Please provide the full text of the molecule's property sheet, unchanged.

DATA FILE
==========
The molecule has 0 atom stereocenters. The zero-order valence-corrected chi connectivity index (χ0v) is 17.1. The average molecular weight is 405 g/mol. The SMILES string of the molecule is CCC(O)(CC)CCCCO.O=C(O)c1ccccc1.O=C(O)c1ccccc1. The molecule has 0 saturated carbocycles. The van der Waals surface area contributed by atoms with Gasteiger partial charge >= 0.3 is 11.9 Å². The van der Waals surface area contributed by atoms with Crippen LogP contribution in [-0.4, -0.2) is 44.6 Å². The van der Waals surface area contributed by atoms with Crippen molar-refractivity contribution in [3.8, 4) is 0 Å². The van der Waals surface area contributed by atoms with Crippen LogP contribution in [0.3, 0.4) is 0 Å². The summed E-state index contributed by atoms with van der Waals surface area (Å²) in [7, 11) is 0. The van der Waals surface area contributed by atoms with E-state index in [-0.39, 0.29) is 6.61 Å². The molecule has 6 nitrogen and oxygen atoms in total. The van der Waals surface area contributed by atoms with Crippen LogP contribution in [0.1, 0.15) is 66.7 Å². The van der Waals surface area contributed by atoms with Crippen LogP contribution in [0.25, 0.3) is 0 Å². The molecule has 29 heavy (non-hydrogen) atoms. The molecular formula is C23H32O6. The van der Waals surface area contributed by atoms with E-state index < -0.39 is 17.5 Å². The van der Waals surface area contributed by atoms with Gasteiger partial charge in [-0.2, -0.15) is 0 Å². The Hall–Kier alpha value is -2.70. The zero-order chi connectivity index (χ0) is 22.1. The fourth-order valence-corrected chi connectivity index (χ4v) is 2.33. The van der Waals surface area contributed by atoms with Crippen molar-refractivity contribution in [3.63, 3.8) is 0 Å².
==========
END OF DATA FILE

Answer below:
The molecule has 0 atom stereocenters. The zero-order valence-corrected chi connectivity index (χ0v) is 17.1. The average molecular weight is 405 g/mol. The SMILES string of the molecule is CCC(O)(CC)CCCCO.O=C(O)c1ccccc1.O=C(O)c1ccccc1. The molecule has 0 saturated carbocycles. The van der Waals surface area contributed by atoms with Gasteiger partial charge >= 0.3 is 11.9 Å². The van der Waals surface area contributed by atoms with Crippen LogP contribution in [-0.4, -0.2) is 44.6 Å². The van der Waals surface area contributed by atoms with Crippen molar-refractivity contribution in [3.8, 4) is 0 Å². The van der Waals surface area contributed by atoms with Crippen LogP contribution in [0.3, 0.4) is 0 Å². The summed E-state index contributed by atoms with van der Waals surface area (Å²) in [7, 11) is 0. The van der Waals surface area contributed by atoms with E-state index in [-0.39, 0.29) is 6.61 Å². The molecule has 6 nitrogen and oxygen atoms in total. The van der Waals surface area contributed by atoms with Crippen LogP contribution in [0.1, 0.15) is 66.7 Å². The van der Waals surface area contributed by atoms with Crippen LogP contribution in [0.25, 0.3) is 0 Å². The molecule has 29 heavy (non-hydrogen) atoms. The molecular formula is C23H32O6. The van der Waals surface area contributed by atoms with E-state index < -0.39 is 17.5 Å². The van der Waals surface area contributed by atoms with Gasteiger partial charge in [-0.2, -0.15) is 0 Å². The Hall–Kier alpha value is -2.70. The zero-order chi connectivity index (χ0) is 22.1. The fourth-order valence-corrected chi connectivity index (χ4v) is 2.33. The van der Waals surface area contributed by atoms with Crippen molar-refractivity contribution in [3.63, 3.8) is 0 Å².